I bet when you did this in other languages you used a stack for dfs and a queue for bfs. When you do depth first search, you're fundamentally using a stack to decide which node to explore next, and recursion gives you a function call stack, so it's easy to conceptualize how the two mirror each other. With breadth first search, the question becomes, how do you traverse a queue recursively?

Now recall that anything you can do iteratively, you can do recursively. Where you might write "while x < 10: x += 1", you can instead write

```
(define (my-loop x)
(if (< x 10)
(my-loop (+ x 1))
... ;; your base case
))
```

and suddenly you're doing the iteration recursively. Great.

So we have this queue. We put things on one end, take things off the other. Just like we passed around the loop control variable x in the loop above, you'll have to explicitly pass around the queue. In the next "iteration", which becomes now the next level of recursion, you'll want to have put some new children on the queue, and that next recursion will take one child off the other end of the queue, or stop (return) if there are no more children.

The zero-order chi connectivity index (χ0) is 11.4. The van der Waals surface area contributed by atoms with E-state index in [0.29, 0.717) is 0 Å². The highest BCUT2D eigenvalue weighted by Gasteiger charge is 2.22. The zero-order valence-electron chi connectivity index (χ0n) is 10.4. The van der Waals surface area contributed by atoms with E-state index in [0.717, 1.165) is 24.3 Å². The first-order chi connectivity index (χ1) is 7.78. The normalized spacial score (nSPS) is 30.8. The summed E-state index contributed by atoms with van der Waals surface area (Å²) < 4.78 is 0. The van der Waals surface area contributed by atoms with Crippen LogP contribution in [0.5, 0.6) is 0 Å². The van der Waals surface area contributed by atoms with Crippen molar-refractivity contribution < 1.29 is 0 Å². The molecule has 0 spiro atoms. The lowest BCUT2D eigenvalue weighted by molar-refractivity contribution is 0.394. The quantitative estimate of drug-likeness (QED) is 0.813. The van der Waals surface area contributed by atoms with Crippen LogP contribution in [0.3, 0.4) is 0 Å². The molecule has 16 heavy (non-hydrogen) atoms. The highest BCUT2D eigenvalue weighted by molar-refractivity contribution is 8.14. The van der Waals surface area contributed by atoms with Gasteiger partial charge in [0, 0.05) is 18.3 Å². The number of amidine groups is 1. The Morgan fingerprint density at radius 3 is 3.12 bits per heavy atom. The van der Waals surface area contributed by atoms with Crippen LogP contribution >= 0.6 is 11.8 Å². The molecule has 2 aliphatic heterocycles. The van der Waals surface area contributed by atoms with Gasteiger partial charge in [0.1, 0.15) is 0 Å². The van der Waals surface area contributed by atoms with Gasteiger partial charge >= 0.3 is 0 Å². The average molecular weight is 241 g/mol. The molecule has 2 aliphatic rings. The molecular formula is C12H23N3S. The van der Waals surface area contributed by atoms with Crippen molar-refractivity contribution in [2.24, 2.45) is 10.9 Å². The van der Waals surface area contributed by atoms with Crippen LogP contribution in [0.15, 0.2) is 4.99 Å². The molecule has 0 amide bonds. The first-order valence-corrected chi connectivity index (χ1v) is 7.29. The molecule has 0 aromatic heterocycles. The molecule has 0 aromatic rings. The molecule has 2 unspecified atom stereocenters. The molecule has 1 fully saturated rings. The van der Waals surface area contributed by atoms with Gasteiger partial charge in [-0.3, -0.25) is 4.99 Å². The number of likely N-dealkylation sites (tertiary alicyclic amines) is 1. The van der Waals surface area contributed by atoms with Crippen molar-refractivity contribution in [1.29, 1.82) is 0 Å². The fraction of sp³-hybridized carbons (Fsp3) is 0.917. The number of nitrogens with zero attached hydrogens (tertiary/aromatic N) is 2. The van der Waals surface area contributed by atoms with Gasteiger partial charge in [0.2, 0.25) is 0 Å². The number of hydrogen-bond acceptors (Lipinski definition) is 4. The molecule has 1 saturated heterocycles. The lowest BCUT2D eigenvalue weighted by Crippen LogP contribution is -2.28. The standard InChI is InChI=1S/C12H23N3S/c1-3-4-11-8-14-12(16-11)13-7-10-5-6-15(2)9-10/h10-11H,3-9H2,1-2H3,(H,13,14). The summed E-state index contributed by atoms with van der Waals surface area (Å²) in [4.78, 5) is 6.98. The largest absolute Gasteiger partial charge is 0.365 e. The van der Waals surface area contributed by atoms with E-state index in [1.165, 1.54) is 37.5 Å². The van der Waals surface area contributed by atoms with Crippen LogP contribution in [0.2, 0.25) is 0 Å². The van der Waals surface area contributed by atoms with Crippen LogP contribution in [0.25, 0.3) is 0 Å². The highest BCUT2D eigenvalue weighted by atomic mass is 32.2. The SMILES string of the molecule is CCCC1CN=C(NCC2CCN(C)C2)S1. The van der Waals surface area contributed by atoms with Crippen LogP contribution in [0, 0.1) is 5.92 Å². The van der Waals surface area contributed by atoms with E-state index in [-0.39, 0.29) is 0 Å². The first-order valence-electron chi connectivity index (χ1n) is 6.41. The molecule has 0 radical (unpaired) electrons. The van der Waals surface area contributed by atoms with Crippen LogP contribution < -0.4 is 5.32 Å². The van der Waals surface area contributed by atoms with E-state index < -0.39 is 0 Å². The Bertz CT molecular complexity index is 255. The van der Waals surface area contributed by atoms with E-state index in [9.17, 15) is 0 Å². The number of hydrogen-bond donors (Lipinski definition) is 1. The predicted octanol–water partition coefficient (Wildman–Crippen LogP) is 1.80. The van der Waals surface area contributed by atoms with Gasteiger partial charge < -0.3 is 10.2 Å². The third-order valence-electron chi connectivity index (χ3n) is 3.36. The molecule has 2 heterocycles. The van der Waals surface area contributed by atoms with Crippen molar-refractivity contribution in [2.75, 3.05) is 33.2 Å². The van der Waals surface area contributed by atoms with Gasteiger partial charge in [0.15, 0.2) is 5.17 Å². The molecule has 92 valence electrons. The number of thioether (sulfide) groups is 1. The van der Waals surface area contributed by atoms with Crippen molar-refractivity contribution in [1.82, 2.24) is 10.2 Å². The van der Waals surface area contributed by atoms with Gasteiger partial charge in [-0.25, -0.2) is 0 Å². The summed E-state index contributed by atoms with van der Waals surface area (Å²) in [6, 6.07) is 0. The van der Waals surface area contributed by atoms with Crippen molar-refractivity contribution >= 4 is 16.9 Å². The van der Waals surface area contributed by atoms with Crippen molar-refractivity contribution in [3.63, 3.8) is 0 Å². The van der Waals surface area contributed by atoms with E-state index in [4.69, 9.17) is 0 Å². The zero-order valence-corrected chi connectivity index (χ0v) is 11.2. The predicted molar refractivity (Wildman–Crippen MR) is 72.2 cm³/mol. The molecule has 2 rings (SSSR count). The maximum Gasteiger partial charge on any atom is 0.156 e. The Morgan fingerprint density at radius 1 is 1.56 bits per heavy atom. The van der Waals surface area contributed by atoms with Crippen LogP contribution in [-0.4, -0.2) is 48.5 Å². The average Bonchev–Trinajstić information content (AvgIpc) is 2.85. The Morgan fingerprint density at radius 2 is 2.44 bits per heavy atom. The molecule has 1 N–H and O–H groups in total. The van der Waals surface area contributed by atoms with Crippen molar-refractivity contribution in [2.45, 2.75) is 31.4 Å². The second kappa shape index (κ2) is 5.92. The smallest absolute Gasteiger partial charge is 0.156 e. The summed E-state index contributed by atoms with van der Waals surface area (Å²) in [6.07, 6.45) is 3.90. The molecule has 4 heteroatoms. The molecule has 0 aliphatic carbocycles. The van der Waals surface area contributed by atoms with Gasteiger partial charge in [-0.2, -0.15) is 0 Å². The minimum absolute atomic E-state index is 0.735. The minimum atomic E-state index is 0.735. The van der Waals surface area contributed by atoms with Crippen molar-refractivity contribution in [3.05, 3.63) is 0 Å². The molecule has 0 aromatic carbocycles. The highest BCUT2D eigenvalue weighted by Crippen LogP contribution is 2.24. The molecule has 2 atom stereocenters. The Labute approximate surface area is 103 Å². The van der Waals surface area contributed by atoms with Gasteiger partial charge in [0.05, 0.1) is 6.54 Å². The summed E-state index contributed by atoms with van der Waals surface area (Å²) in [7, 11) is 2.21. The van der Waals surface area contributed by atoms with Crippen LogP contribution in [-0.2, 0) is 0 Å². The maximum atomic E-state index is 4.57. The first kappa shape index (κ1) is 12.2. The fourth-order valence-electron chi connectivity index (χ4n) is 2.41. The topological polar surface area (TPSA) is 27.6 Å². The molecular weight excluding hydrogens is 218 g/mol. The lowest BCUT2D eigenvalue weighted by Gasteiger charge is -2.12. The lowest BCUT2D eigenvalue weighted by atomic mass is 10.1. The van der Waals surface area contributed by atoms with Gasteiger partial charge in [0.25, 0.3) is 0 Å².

Now the call stack no longer mirrors your location in the tree, so it's hard to see why recursion would be better or more intuitive, but it's always possible.

Hope that helps,

Grem